The first stanza is an obvious allusion to his earlier poems about flowers, speaking of lilacs and 'poppy-petalled metaphysics.' The theme of flowers plays heavily in the poem, as it does in much of his previous work, and there can be no doubting their importance. However, the nature of the flowers here is not explored; they exist rather in the background, object not subject. In this they are victims, removed from consideration, but in the poem they are also objects of destruction: 'do you remember from under the ground my balconies on which the light of June drowned flowers in your mouth?' This stanza, dwelling largely on the subject of vegetation, gains its meaning also from without, from the beginning line of the stanza that follows it: 'one morning all that was burning.' But there, the flowers are doubly destroyed: consumed not only by the fire, but also subordinate victims as the focus shifts to human beings. Yet without Neruda's earlier works on flowers and metaphysics, the weight of their image could not be divined; the image would remain, yes, but it would be substantially weakened.

Another failure of the attempt to put the entirety of meaning in the hands of the reader is that it does not allow us to perceive meaning in absence. In isolation all absences are equal; only in context can they gain significance. Here, such a meaningful absence is that of references to women. Neruda's earlier romantic poetry was famed across the Spanish-speaking world, and women were, poetically, one of his passions. Here, however, you'll notice that no reference to a woman is made. In fact, all the exhortations and personal reminsicences are confined to men, Raúl, Rafael, Federico: 'brother, my brother!' Similarly, innocence is illustrated with children of unnamed gender. In isolation, such touches would be unnecessary; however, when meant to be contrasted with his earlier works, such absences are telling. There could be no clearer rejection of the earlier tradition of his work: how could we know that without examining the tradition itself? A postmodernist could only see these passages as expressions of his kinship with the men in Spain. We, however, can see that this kinship is newfound, and only now is he seeing those to whom he used to be blind. The most crucial of meanings appears only from the poem's external context.

Essentially, I wish to prove here that the study of literary tradition, of archetypes, of symbols, of legends and influences, and yes, of the authors themselves, is vital to the proper understanding of poetry. More fundamentally, however, I want to dismiss the ridiculous notion that the intentions of the author are irrelevant to the poem's meaning. Postmodernism holds that the artist creates something without fully understanding it: he is almost like another reader, interpreting as he creates but privy to no more information than his audience will be. This is the view that I think is ridiculous, and yet I think it has crept, somewhat surreptitiously, into mainstream theories of interpretation. I think in evaluating art, one has to examine the artist, and what he may have intended. While I agree that some associations and symbols may have been subconscious even for him, I do not believe he can be removed from the equation.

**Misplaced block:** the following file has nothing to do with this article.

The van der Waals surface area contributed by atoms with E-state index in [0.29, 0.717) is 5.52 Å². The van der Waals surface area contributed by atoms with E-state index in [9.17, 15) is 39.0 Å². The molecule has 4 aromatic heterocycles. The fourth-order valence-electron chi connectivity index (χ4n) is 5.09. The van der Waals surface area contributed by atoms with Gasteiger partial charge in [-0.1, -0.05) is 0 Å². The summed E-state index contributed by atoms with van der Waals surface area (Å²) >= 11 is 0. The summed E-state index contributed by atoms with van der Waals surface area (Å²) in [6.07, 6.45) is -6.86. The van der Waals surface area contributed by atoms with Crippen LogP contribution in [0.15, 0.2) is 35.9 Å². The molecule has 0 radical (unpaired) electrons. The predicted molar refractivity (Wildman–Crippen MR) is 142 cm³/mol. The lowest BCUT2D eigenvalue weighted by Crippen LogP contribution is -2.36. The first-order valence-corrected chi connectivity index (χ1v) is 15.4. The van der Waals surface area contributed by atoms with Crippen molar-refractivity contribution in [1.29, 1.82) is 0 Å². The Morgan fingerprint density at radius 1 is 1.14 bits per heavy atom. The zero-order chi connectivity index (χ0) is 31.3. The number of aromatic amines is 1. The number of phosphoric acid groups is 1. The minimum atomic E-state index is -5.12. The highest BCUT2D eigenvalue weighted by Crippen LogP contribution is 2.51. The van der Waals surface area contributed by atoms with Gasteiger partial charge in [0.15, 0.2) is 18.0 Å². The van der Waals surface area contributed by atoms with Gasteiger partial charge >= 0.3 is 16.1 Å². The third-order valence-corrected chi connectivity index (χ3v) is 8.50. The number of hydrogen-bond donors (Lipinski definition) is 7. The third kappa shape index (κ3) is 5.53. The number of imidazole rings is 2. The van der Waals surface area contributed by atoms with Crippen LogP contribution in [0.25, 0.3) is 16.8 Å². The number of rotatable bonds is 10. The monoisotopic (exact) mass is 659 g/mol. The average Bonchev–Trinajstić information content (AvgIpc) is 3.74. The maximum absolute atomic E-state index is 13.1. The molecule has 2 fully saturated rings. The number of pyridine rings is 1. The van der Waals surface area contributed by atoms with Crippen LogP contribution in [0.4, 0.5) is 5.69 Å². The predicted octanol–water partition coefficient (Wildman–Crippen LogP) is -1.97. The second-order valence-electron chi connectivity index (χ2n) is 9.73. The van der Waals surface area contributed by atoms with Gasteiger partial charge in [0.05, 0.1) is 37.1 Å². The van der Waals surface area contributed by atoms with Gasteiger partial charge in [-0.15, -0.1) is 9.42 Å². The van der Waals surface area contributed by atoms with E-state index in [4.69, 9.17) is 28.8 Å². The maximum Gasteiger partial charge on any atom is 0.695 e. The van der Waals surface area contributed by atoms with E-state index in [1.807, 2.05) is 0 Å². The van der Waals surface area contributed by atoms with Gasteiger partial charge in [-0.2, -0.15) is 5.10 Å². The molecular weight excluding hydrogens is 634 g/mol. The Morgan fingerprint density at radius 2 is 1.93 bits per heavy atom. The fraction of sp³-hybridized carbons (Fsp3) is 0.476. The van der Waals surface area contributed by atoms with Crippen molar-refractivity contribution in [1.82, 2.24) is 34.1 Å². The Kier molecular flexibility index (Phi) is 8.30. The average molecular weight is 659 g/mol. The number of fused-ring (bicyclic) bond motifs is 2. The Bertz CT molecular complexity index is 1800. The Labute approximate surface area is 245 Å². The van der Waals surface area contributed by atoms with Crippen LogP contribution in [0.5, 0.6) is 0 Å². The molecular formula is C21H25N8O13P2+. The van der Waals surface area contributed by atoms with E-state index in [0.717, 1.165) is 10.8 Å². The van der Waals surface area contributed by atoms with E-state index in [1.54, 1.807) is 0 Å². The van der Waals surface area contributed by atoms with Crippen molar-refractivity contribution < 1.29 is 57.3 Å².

Most importantly, I think that in interpretation, there are right and wrong answers. I am not saying that there is a knowable, precise truth about all art; that's ludicrous. However, I don't think that our English classes' view that there are no wrong answers, and that all interpretations are a step forward in the skill, is correct (while this was most prevalent in high school, I've seen it in university too). The serpent is immediately recognised in any work as a symbol of deceit and temptation because that is our culture's archetype; we would be foolish to interpret it otherwise in the vast majority of cases. However, we seem to abandon this theory for the non-obvious, and validate any theory with a blanket relativism. Yet is it not likely that other symbols are as precisely defined as that of the serpent, if only we would take the time to gain the knowledge and do the research? How can we pretend that meaning exists only in the symbolism we possess, and not in that of the author and his society?

The above poem is an apt example because it cannot be properly interpreted without reference to a very specific body of work, namely the author's own, but there are many works which are left even more stripped by decontextualisation. A perfect example of this are the works of Eliot, but my own ignorance of literary tradition and symbolism does not permit me to undertake a proper analysis of any of his poems. Yet I know I am missing something, and over the coming years and decades of my life I hope to fill the voids in my knowledge. If we truly want to see the meaning and the beauty of a poem, and not merely look for catharsis and private meaning, we simply must study the world within which the poem was written, for it was the act of writing, not reading, that truly gave it life: reading only allowed that life to be seen anew. Such context can give worlds of meaning to single words or names like Icarus or Orpheus or Echo; it can allow a single line to convey an entire work, and sometimes an entire life and an entire culture. The art of poetry is the art of giving words meaning which they do not inherently contain, and this meaning comes from the world from which the words spring. Venid a ver la sangre por las calles. The meaning of a line in isolation can be exhausted in a mere paragraph. But, taken in the entirety of its existence, not deconstructed but looked on from above, so much more can be found, seen and appreciated. Come and see the blood in the streets.
The art of poetry 01.VIII.2004 23:42
Writing is inhibiting. Sighing, I sit, scribbling in ink
this pidgin script. I sing with nihilistic witticism